The above analysis demonstrates that a high peak intensity and Q value can be achieved if the periodic structure has a refractive index lower than or similar to the refractive index of the photoluminescent layer or if the periodic structure has a higher refractive index than the photoluminescent layer and a height of 150 nm or less.

5. MODIFIED EXAMPLES

Modified Examples of the present embodiment will be described below.

5-1. Structure Including Substrate

As described above, the light-emitting device may have a structure in which the photoluminescent layer 110 and the periodic structure 120 are formed on the transparent substrate 140, as illustrated in FIGS. 1C and 1D. Such a light-emitting device 100a may be produced by forming a thin film of the photoluminescent material for the photoluminescent layer 110 (optionally containing a matrix material; the same applies hereinafter) on the transparent substrate 140 and then forming the periodic structure 120 thereon. In this structure, the refractive index ns of the transparent substrate 140 has to be lower than or equal to the refractive index nwav of the photoluminescent layer 110 so that the photoluminescent layer 110 and the periodic structure 120 function to output light in a particular direction. If the transparent substrate 140 is provided in contact with the photoluminescent layer 110, the period p has to be set so as to satisfy the inequality (15), which is given by replacing the refractive index nout of the output medium in the inequality (10) by ns.

To demonstrate this, calculations were performed under the same conditions as in FIG. 2 except that the photoluminescent layer 110 and the periodic structure 120 were assumed to be located on a transparent substrate 140 having a refractive index of 1.5. FIG. 14 shows the results of these calculations. As in the results in FIG. 2, light intensity peaks are observed at particular periods for each wavelength, although the ranges of periods where peaks appear differ from those in FIG. 2. FIG. 15 is a graph illustrating the condition represented by the inequality (15), which is given by substituting nout=ns into the inequality (10). In FIG. 14, light intensity peaks are observed in the regions corresponding to the ranges shown in FIG. 15.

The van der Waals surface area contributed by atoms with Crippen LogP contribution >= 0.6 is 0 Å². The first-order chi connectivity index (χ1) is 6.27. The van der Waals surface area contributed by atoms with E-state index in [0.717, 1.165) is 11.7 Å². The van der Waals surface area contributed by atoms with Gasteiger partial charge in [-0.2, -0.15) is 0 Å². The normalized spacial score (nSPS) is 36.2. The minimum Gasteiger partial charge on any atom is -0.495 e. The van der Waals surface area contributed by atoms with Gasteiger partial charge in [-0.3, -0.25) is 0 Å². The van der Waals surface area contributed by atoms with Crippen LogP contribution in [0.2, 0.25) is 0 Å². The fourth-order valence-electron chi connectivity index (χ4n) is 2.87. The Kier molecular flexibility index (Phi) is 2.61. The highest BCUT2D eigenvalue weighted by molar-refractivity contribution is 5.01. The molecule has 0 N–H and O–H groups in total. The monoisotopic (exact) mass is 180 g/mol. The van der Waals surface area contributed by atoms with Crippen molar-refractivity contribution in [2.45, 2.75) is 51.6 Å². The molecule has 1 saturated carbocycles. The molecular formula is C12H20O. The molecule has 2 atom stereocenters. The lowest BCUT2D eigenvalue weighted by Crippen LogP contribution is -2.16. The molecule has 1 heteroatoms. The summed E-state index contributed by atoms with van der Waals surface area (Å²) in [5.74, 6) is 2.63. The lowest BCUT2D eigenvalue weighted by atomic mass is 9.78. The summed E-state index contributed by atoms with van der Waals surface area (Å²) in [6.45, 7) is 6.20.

Thus, for the light-emitting device 100a, in which the photoluminescent layer 110 and the periodic structure 120 are located on the transparent substrate 140, a period p that satisfies the inequality (15) is effective, and a period p that satisfies the inequality (13) is significantly effective.

5-2. Light-Emitting Apparatus Including Excitation Light Source

FIG. 16 is a schematic view of a light-emitting apparatus 200 including the light-emitting device 100 illustrated in FIGS. 1A and 1B and a light source 180 that emits excitation light toward the photoluminescent layer 110. In this embodiment, as described above, the photoluminescent layer can be excited with excitation light such as ultraviolet light or blue light to output directional light. The light source 180 can be configured to emit such excitation light to provide a directional light-emitting apparatus 200. Although the wavelength of the excitation light emitted from the light source 180 is typically within the ultraviolet or blue range, it is not necessarily within these ranges, but may be determined depending on the photoluminescent material for the photoluminescent layer 110. Although the light source 180 illustrated in FIG. 16 is configured to direct excitation light into the bottom surface of the photoluminescent layer 110, it may be configured otherwise, for example, to direct excitation light into the top surface of the photoluminescent layer 110.